parental substance use disorder ($20 million), and for related
technical assistance and research (circa $8 million).
In the Families First Coronavirus Response Act (P.L. 116-127)
Additionally, for FY2021, $10 million of the supplemental
Congress authorized a temporary increase in support for Title
PSSF funds are to boost Court Improvement funding and, out
IV-E aid payments, committing the federal government to
of regular PSSF funding; $19 million is provided for kinship
paying 56.2% to 89.2% of state costs (depending on the state
navigator grants to states and tribes; $2.6 million is directed to
or tribe). This increased IV-E support is set to remain available
the IV-E prevention services clearinghouse; and $1 million
through the last day of the quarter in which the HHS Secretary
supports additional child and family services research.
declares an end to the COVID-19 public health emergency.
Chafee Program for Successful Transition to Adulthood
In general, states and tribes must only spend IV-E dollars
Under the Chafee program, states receive grants for services to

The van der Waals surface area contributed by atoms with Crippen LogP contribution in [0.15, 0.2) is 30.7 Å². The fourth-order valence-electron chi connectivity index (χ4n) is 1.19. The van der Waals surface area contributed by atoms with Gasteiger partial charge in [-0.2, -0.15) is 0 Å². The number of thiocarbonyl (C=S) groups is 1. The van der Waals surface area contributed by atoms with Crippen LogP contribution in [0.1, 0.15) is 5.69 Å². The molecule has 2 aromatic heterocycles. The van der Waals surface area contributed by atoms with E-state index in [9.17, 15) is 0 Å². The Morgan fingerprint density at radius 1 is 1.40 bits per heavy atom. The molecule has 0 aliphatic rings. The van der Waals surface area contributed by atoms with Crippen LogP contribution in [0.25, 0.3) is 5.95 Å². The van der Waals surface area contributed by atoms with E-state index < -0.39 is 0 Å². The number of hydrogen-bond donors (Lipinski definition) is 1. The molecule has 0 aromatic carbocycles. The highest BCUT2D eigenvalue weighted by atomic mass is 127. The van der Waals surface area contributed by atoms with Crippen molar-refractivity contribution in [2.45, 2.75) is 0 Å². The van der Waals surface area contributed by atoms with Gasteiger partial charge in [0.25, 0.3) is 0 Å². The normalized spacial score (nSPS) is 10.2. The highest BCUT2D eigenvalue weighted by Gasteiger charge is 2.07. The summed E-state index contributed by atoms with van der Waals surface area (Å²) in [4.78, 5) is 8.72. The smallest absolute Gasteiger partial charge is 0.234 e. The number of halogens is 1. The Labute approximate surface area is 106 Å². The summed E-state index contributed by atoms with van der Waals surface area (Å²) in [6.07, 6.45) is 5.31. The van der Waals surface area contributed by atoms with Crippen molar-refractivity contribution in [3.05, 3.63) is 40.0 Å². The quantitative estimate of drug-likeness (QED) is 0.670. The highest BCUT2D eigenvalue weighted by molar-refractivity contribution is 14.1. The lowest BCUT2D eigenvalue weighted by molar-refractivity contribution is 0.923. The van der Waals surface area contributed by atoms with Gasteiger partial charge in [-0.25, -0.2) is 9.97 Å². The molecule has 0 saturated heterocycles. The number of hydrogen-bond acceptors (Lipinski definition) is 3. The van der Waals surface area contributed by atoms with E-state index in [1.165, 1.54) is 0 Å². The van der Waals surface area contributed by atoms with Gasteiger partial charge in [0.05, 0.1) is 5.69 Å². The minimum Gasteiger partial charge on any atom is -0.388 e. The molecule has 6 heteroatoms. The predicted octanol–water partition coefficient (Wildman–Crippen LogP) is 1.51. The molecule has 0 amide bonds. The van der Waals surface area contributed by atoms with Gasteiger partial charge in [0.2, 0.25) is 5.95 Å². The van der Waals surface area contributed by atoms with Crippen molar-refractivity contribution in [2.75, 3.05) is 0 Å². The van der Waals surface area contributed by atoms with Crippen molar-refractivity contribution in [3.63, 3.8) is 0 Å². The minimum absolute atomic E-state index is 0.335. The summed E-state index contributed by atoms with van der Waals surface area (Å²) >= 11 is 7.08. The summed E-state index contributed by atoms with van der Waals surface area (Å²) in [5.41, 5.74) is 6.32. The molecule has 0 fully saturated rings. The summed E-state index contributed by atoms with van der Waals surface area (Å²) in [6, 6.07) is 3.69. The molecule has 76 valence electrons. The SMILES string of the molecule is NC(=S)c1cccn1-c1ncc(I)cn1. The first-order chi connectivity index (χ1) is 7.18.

(federal and state/tribal) on children who meet federal
assist children who experience foster care at age 14 or older,
eligibility criteria. Rules vary by type of aid. For foster care,
including former foster youth up to age 21 (or 23 in states that
they include an income test (applied to the home the child is
offer foster care support to age 21). Funding is also authorized
removed from), removal requirements (typically, a judge must
find that a home is “contrary to the welfare” of the child and
for Educational and Training Vouchers (ETVs) to allow
Chafee-eligible youth to attend college or post-secondary
that “reasonable efforts” to prevent foster care were made),
training. Funding for Chafee basic grants is authorized on a
placement in a licensed foster family home or other eligible
capped mandatory basis and for ETVs on a discretionary basis.
facility, and age requirements. Fewer than 50% of children in
Both funding authorizations are permanent (no year limit).
care meet those criteria, although this share varies by state.